DOI: 10.2166/wcc.2023.270 ISSN:

Biochar and mycorrhiza enhance soil carbon storage and reduce CO2 emissions in wastewater-irrigated turf

Ustun Sahin, Talip Cakmakci, Caner Yerli
  • Management, Monitoring, Policy and Law
  • Atmospheric Science
  • Water Science and Technology
  • Global and Planetary Change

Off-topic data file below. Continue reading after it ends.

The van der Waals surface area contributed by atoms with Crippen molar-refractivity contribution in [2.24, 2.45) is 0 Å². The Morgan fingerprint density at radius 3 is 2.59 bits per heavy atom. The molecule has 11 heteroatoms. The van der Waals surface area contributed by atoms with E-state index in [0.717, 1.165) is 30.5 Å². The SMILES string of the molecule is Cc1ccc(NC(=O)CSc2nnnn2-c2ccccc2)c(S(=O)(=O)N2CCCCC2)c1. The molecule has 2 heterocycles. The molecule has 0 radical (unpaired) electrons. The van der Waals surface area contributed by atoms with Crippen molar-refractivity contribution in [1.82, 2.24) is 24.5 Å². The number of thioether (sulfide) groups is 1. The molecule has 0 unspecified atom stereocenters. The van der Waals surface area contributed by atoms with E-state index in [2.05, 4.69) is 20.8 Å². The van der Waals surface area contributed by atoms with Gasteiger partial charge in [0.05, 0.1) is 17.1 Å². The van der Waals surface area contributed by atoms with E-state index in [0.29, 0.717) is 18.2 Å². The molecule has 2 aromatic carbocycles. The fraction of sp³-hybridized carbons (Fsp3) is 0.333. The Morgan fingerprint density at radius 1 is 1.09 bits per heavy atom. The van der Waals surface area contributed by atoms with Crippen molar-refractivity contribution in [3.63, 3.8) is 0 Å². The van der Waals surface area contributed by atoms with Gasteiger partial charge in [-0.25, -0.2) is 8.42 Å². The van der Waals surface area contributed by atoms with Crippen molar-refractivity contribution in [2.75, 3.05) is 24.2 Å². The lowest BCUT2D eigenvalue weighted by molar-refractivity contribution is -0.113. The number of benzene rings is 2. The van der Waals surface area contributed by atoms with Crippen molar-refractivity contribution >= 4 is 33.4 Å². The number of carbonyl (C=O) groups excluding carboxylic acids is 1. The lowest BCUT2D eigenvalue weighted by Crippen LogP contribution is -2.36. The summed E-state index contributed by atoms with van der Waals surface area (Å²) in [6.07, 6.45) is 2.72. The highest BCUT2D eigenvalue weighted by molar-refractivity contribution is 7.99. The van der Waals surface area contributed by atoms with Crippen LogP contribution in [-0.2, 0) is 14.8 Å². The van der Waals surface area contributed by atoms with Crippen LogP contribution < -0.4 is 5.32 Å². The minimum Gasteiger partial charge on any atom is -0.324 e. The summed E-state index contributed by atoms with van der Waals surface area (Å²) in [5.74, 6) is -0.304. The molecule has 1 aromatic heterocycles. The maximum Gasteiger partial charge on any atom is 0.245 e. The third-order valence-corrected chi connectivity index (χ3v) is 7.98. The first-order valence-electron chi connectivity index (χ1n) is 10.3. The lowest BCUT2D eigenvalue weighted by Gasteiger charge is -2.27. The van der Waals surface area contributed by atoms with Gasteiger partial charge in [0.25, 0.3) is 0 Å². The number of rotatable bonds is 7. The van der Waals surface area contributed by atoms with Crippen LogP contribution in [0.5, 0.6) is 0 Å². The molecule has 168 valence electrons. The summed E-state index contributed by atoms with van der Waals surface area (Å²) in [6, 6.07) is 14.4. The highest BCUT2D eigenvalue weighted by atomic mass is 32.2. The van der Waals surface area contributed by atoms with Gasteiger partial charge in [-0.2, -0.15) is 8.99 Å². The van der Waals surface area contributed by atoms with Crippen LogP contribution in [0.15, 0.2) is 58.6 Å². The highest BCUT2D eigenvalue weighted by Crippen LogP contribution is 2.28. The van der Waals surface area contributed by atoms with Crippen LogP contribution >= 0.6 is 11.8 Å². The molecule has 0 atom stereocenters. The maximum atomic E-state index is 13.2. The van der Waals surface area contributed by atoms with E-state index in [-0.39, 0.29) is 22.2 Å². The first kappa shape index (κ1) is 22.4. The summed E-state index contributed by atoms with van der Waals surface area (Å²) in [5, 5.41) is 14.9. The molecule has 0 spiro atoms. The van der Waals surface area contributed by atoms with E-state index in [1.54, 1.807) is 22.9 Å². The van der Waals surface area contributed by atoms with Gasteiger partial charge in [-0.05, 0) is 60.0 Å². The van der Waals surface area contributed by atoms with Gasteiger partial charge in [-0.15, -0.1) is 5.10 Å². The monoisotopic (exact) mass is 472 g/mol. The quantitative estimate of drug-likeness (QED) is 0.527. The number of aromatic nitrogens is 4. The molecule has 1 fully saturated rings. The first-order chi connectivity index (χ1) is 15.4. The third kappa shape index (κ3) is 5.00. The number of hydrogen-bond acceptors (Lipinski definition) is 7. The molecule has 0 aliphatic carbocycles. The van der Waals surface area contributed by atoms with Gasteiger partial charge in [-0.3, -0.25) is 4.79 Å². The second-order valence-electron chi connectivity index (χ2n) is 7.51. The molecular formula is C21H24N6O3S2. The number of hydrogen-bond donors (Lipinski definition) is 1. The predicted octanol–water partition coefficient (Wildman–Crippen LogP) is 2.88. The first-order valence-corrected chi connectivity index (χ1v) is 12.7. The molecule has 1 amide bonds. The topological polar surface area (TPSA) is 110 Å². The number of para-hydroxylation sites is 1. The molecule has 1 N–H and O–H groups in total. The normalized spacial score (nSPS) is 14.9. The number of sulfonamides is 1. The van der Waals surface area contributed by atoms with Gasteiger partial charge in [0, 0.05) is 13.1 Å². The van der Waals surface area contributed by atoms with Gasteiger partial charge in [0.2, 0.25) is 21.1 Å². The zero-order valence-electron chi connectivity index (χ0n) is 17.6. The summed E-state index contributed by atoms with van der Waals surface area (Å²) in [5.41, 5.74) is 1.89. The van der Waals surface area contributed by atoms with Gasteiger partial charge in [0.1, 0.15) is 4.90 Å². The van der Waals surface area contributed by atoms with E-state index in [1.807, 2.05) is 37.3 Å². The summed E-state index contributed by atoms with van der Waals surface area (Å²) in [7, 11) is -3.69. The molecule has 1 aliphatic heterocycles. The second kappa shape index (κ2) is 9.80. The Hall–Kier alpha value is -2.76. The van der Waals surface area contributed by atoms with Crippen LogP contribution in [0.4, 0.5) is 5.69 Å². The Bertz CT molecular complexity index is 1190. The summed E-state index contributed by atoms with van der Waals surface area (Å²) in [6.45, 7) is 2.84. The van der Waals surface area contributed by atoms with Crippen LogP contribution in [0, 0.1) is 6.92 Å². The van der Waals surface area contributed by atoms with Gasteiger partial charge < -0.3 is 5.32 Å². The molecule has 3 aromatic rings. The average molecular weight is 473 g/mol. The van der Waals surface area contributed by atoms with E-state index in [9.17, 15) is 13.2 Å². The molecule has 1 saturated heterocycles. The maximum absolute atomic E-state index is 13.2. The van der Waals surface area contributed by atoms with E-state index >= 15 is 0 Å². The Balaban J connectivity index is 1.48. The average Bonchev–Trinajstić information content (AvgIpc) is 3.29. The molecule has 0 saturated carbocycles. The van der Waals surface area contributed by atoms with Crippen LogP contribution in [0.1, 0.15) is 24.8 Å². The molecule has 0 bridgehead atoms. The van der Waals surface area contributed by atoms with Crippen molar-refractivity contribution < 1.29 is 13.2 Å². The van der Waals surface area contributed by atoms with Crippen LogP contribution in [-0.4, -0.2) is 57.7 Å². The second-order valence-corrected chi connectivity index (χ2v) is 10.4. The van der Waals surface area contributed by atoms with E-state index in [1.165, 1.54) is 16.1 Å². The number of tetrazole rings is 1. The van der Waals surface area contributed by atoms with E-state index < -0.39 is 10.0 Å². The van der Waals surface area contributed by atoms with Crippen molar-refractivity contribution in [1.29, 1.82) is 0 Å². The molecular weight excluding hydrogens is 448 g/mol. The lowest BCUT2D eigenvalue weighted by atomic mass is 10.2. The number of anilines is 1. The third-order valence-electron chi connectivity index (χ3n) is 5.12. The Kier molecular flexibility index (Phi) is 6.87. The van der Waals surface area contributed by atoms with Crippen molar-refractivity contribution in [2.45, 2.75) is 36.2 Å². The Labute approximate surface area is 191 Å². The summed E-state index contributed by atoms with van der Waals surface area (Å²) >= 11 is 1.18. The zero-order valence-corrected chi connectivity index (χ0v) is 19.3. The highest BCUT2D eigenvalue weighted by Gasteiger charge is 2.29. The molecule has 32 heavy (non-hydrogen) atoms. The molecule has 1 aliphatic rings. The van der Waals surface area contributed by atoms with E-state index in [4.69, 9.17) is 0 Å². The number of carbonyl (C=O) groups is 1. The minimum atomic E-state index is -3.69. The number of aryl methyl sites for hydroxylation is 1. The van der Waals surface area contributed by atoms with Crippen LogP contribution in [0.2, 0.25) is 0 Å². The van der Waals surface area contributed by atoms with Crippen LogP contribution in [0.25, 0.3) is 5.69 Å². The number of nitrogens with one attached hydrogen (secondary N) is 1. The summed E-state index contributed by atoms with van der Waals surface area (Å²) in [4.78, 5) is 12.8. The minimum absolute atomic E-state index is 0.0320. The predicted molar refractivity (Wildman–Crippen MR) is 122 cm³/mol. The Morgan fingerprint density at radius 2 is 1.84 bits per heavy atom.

Irrigation with recycled wastewater can reduce freshwater demand and improve soil fertility, but it can also increase CO2 emissions from soil and contribute to global warming. This study investigated whether biochar and mycorrhiza can reduce CO2 emissions and enhance soil quality in wastewater-irrigated turf. A factorial experiment was conducted with four levels of biochar (0, 0.5, 1, and 1.5%), two mycorrhiza (with and without), and two types of irrigation water (freshwater and recycled wastewater). Soil CO2 and H2O emissions, moisture and temperature, and chemical and physical properties were measured for 3 months. Biochar and mycorrhiza treatments significantly reduced CO2 emissions by 19.4–45.0% compared to the control treatment. The combination of biochar at a 1.5% level with mycorrhiza had the highest emission-reducing effect. Biochar and mycorrhiza treatments also reduced H2O emissions by 8.1–14.6%, increased soil organic matter, carbon, and total nitrogen, regulated soil EC and pH, and improved soil porosity and aggregate stability. The results suggest that biochar and mycorrhiza can be effective strategies to mitigate CO2 emissions and improve soil quality in wastewater irrigation. The combination of biochar with mycorrhiza can have synergistic benefits for soil carbon storage and conservation.

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